SWT Smartcard needs to live and breathe “A Better Experience”
The experience that South West Trains offer their customers proves itself to be lackluster in the face of today's competition. How could they improve their strategy?
I commute on South West Trains (SWT) and enjoy my quiet 19 minutes each way most days. However, their recent Smartcard initiative has switched me from being a loyal customer to a detractor – because it seems as though SWT has forgotten who their customers really are. Smartcards could be a massive opportunity to engage with customers, but SWT are currently missing out.
Firstly, let me set the scene
I like SWT trains and my tolerance level is well above the occasional delays. As I use a popular station, even with occasional cancellations there is always another train soon.
I’m also a geek that is an early adopter of digital tech. I have three Alexa devices at home that enable me to voice control my Nest heating system. Voice control is a convenient luxury but more efficient heating is a definite win.
As Client Partner at Lab, our promise (and this is my only plug!) is “A Better Experience”, and this is in relation to our clients, to their users and to each other. We work to create environments that inspire, engage and challenge – solving problems for our clients and their customers alike, all centred around deep human understanding.
So, efficiency is a priority for me, I’m more than willing to try new systems that can make my life easier, and my working days focus on making experiences more streamlined, more human, and more effective. Why wouldn’t I be a convert to a Smartcard system for my daily commute?
However, I’ve made the choice to switch back to paper season tickets. Here’s why.
I’m not going to complain about the granularity of the scheme; the banal marketing campaign, the disjointed enrollment process, the gates that don't read your card or the amount of guards who don't have a reader. I want to get to the strategy of WHY smartcards exist – why SWT chose to implement them – and the effects of this implementation on users.
The commercial benefits for the train company are really easy; they get valuable data on who their customers are and digital ticket purchasing helps free up ticketing staff. However, this is an internal rationale and is completely without any end user benefit.
The stated user benefits are that the system is “faster” and more “convenient”, but all information lacks any support to say why this is. In my experience neither is true. Gates are now slower to respond to smartcards, and they have to be topped up two hours before travel, instead being truly ‘on the go’ and responsive.
Better customer experience
We live in a consumer age where the customer has more power than the brand. Excellence in consumer experience is paramount, and with excellent experiences becoming ‘the new normal’, brands have to work extremely hard to ensure that they don’t stick out for offering anything less. Accordingly, the bar is constantly getting higher – as companies fight to give their consumers a better experience than that offered by the competition.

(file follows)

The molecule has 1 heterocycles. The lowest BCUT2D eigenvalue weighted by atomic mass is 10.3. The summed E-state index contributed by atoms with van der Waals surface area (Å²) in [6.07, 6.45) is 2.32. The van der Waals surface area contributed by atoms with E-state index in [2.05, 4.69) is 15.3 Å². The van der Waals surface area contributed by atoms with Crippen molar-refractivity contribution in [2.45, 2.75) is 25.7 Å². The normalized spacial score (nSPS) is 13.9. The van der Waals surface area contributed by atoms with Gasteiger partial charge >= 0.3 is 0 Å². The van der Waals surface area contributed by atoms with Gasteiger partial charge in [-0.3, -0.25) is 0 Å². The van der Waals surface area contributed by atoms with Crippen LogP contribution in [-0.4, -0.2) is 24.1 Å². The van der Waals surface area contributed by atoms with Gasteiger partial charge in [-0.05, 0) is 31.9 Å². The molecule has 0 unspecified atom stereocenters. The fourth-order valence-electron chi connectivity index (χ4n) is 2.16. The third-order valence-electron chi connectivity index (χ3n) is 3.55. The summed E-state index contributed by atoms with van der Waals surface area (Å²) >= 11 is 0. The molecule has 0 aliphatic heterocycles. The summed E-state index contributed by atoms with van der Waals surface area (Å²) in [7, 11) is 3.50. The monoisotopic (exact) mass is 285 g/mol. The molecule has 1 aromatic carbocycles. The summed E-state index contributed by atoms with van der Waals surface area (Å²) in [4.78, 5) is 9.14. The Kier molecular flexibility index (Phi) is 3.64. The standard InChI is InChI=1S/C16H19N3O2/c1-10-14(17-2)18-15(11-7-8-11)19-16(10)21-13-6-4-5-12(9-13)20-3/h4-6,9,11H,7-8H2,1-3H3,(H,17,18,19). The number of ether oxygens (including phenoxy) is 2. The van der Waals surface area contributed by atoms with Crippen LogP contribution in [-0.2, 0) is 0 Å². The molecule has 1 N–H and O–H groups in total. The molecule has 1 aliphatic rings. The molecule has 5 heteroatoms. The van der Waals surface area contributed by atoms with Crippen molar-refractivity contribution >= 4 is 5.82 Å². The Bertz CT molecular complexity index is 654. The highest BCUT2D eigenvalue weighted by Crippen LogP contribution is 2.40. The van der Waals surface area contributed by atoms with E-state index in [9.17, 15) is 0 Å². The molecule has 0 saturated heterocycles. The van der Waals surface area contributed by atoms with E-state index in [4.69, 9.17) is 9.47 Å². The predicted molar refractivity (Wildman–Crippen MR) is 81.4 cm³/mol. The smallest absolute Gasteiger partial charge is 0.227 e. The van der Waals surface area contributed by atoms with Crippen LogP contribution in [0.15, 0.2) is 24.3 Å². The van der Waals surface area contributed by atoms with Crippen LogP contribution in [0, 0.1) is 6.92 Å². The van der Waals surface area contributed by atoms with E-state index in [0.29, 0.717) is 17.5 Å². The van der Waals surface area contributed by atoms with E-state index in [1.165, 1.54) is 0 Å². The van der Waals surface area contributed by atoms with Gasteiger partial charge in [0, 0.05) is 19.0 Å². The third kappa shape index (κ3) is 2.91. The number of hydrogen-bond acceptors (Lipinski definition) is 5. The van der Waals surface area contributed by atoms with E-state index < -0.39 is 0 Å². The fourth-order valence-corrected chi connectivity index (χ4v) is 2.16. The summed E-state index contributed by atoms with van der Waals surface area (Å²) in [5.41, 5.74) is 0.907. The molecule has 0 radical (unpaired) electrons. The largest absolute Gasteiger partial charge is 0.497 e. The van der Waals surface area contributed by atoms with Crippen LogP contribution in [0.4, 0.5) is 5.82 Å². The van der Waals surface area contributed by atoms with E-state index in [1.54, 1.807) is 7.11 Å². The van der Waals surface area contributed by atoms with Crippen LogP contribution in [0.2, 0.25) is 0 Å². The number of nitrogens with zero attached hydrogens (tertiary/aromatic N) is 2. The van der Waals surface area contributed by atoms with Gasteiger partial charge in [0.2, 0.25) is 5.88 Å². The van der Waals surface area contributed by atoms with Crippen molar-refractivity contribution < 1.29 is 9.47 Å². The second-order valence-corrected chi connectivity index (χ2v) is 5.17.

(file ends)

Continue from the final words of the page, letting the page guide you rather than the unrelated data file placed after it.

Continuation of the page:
- Book shops add coffee bars to make their shops more enjoyable. Customers stay longer and buy more.
- Oyster cards can be topped up hassle-free. Customers can travel at will and only get charged the lowest fare.
- Shops have installed Wifi so customers can browse online whilst in store, and tend to buy more after being able to compare prices.
- Airlines have loyalty schemes to reward existing customers and encourage loyalty.
There are thousands of examples of brands creating an experience that takes into account needs, motives, and interests of their customers – and in turn reaping the commercial rewards. However, in the case of SWT, as the only train provider for my area, they know customers don’t have the luxury of being able to choose a company based on their best experience with them. Therefore, their Smartcard scheme, while appearing to approve efficiency for the end-user, really only focuses on the metrics that work for their management, and reveals their lack of focus on customer experience.
My recommendations would be to start actually treating Smartcards as a customer engagement scheme that helps your users and empowers them. Here are my five recommendations for SWT.
1) Smartcards should be digital enablers. You now have both real-time and trending information. Use this to help people. National Rail allows you to sign up for alerts - why not integrate and improve on this with one-to-one, real-time communications?
2) Smartcards should beat the queue. Insisting on 2 hour pre-ordering or topping up defeats the point. Why not release an app with one click reordering of your last ticket or popular tickets? Let me order it on the go, instead of having to queue for 10 minutes and then miss a train.
3) A disadvantage of Smartcards over paper is that a customer can’t physically see an expiry date to double-check when to renew. Therefore, why not create an app with renewal notifications sent out the day before? Link to one-click ordering above to make this frictionless.
4) Smartcards should be a digital record of your journey. Oyster shows your touch-in points, so why not add this to an app or customer portal?
5) Smartcards are intended for loyal customers but there is no incentive to sign up. Why not look at rewards such as free weekend tickets (similar to annual passes) or money off station coffees?
Imagine this scenario:
“We’ve noticed you are on the 18.35 train home. There are signal problems so you may be 10 minutes late with an arrival time of approx 19.45. Here is a £5 coupon for the train trolley to make your journey better.”
Over to you SWT.